Moving towards information technology governance
KPMG CORNER  - Reginald C. Nery () - August 21, 2007 - 12:00am

Is your organization dependent on information technology (IT)? Does your IT support your business or enterprise goals? Is your IT strategy aligned with your overall strategy? How judicious are you in managing your IT resources and risks? Are you appropriately recognizing IT opportunities and acting upon them to gain competitive edge? Are you getting maximum benefits from or optimizing your IT-enabled investments? Are you measuring, benchmarking, monitoring and reporting IT’s capability and performance? Is there clear ownership and responsibilities over IT goals, risks, and processes or controls? Do you have an IT governance framework to organize IT strategy, objectives, processes, programs, projects, activities, and practices, and link them to business requirements? Has IT become a regular agenda during board or executive committee meeting?

Answers to these questions give clues on whether senior management and the board of directors are managing their IT resources well to ensure enterprise objectives are met and undesired events are prevented or the adverse impact mitigated in order to drive, sustain, and preserve their stakeholders’ value. Ensuring good corporate governance requires an effective, more extensive or mature IT governance implementation.

What IT governance is and is not?

The IT Governance Institute (ITGI) describes IT governance as “the responsibility of executives and the board of directors, and consists of the leadership, organizational structures and processes that ensure that the enterprise’s IT sustains and extends the organization’s strategies and objectives.”

IT governance is an integral element of good corporate governance to deliver value, manage performance, and mitigate risks.

Another definition of IT governance is the decision framework, rights, responsibilities and accountability to ensure desired behavior in the use of information and technology in support of the organization’s business goals.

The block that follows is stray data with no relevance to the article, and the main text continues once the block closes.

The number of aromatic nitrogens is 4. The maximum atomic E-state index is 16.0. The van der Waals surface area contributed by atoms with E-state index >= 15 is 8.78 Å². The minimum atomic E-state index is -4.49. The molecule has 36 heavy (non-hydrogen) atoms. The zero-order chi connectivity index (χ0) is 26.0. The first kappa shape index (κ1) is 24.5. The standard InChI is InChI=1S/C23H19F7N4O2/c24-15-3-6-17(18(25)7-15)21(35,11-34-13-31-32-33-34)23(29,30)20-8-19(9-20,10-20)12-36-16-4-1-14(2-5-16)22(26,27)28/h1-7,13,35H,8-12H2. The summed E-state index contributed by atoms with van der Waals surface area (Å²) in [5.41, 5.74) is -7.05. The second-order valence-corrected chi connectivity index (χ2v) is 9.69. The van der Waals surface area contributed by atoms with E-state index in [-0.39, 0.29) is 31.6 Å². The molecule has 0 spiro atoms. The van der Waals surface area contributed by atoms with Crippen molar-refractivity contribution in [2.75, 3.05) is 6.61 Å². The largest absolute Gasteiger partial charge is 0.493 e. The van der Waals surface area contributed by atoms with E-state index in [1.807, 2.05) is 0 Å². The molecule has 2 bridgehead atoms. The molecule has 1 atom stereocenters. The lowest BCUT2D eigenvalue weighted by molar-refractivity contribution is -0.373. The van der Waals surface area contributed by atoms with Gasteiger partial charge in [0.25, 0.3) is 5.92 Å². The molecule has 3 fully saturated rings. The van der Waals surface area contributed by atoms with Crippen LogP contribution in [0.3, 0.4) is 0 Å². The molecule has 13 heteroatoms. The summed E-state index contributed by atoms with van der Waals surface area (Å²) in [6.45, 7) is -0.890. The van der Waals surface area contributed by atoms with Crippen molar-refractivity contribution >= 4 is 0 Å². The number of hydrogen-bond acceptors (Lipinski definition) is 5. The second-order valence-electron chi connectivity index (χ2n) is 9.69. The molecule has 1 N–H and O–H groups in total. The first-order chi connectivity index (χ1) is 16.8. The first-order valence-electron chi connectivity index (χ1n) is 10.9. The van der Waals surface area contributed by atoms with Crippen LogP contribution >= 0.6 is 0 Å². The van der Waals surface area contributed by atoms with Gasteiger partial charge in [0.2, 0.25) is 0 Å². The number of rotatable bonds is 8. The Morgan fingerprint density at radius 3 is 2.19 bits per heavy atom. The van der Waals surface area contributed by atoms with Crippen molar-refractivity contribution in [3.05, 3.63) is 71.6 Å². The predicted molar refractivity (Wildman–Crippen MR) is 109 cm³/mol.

Without good IT governance, a business heavily dependent on IT cannot have good corporate governance. Research organization Governance Metrics International’s 2003 study on 1,600 companies indicated that businesses with strong governance outperform those with weak ones in terms of shareholder return.

It is important to note that IT governance is not a compliance project; rather it is a continuous management program to ensure business solutions are delivered on time and within budget.

Neither is IT governance just a technology issue. It is also about leadership, people, policies, standards, processes, metrics, and goals to get the most value from IT (from cost to value creation center or strategic end) and to achieve the right balance between value, risk, and cost-effective IT performance.

Almost 90 percent of the participants in the ITGI survey IT Governance Global Status Report -2006, said that “IT is more critical to business than ever”. Majority of the respondents (i.e., about 65 percent) also reported that IT has become a regular board agenda.

KPMG study on IT governance

According to a material published by KPMG International entitled “Creating Stakeholder Value in the Information Age: The Case for Information Systems Governance Recent”, “for many organizations, governing IT and integrating it with the company’s overall corporate governance has become a confusing and daunting duty for senior executives and board members. Discussions on the subject often are disjointed, laced with lingo and muddled by unclear messages, which only serves to bewilder the very people who need to understand how to govern IT.”

Consequently, the desired value supposedly created with a well governed IT function that is aligned with overall business goals remains elusive and unfulfilled. Not a few IT heads (or chief information officers or CIOs) stand to lose their credibility with the members of senior management, especially with the view that IT has become a bottomless pit into which funds are sucked into and with a not so few failures in a number of IT-related projects.

Based on the same material, “the influence of many CIOs at the board level has declined and they often find themselves marginalized. Part of the fault for their marginalization often lies with CIOs themselves. They slip into techno-speak in discussions with non-technical CEOs and board members, when simple declarative sentences about costs, progress, and projects would do.”

Practical approach to IT governance